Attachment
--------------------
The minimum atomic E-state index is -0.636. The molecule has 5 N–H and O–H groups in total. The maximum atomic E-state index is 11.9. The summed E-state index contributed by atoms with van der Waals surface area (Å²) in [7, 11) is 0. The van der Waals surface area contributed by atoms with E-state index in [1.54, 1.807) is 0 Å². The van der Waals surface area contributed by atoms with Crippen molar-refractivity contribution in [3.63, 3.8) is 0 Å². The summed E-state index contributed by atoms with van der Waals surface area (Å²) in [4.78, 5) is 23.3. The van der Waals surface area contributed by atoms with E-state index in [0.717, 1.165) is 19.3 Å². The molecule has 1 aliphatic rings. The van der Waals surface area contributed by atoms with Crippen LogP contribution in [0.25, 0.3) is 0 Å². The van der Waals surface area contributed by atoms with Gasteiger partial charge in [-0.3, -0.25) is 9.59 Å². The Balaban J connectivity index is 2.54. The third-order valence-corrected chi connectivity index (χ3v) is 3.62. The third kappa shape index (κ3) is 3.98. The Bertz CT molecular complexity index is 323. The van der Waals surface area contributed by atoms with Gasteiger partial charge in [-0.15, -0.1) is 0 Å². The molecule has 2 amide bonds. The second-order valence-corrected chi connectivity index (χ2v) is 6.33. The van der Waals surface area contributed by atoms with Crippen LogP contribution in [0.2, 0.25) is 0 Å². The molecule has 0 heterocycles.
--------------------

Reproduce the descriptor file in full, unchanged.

The minimum atomic E-state index is -0.636. The molecule has 5 N–H and O–H groups in total. The maximum atomic E-state index is 11.9. The summed E-state index contributed by atoms with van der Waals surface area (Å²) in [7, 11) is 0. The van der Waals surface area contributed by atoms with E-state index in [1.54, 1.807) is 0 Å². The van der Waals surface area contributed by atoms with Crippen molar-refractivity contribution in [3.63, 3.8) is 0 Å². The summed E-state index contributed by atoms with van der Waals surface area (Å²) in [4.78, 5) is 23.3. The van der Waals surface area contributed by atoms with E-state index in [0.717, 1.165) is 19.3 Å². The molecule has 1 aliphatic rings. The van der Waals surface area contributed by atoms with Crippen LogP contribution in [0.25, 0.3) is 0 Å². The van der Waals surface area contributed by atoms with Gasteiger partial charge in [-0.3, -0.25) is 9.59 Å². The Balaban J connectivity index is 2.54. The third-order valence-corrected chi connectivity index (χ3v) is 3.62. The third kappa shape index (κ3) is 3.98. The Bertz CT molecular complexity index is 323. The van der Waals surface area contributed by atoms with Gasteiger partial charge in [-0.15, -0.1) is 0 Å². The molecule has 2 amide bonds. The second-order valence-corrected chi connectivity index (χ2v) is 6.33. The van der Waals surface area contributed by atoms with Crippen LogP contribution in [0.2, 0.25) is 0 Å². The molecule has 0 heterocycles.